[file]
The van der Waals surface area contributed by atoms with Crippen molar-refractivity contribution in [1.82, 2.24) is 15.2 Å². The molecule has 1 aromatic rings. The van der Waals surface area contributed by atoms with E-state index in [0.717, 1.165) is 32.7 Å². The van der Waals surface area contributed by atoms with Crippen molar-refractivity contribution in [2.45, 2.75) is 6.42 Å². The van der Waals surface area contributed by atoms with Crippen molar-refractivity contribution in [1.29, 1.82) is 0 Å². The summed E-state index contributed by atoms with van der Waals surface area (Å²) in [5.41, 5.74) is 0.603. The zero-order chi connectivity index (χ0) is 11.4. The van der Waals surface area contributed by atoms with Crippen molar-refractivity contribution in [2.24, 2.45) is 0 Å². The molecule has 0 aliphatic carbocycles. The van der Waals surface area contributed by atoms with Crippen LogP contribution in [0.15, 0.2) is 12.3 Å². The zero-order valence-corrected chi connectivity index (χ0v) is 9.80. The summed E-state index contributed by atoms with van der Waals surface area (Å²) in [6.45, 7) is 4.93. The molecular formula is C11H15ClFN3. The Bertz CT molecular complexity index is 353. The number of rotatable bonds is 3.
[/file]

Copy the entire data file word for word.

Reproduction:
The van der Waals surface area contributed by atoms with Crippen molar-refractivity contribution in [1.82, 2.24) is 15.2 Å². The molecule has 1 aromatic rings. The van der Waals surface area contributed by atoms with E-state index in [0.717, 1.165) is 32.7 Å². The van der Waals surface area contributed by atoms with Crippen molar-refractivity contribution in [2.45, 2.75) is 6.42 Å². The van der Waals surface area contributed by atoms with Crippen molar-refractivity contribution in [1.29, 1.82) is 0 Å². The summed E-state index contributed by atoms with van der Waals surface area (Å²) in [5.41, 5.74) is 0.603. The zero-order chi connectivity index (χ0) is 11.4. The van der Waals surface area contributed by atoms with Crippen molar-refractivity contribution in [2.24, 2.45) is 0 Å². The molecule has 0 aliphatic carbocycles. The van der Waals surface area contributed by atoms with Crippen LogP contribution in [0.15, 0.2) is 12.3 Å². The zero-order valence-corrected chi connectivity index (χ0v) is 9.80. The summed E-state index contributed by atoms with van der Waals surface area (Å²) in [6.45, 7) is 4.93. The molecular formula is C11H15ClFN3. The Bertz CT molecular complexity index is 353. The number of rotatable bonds is 3.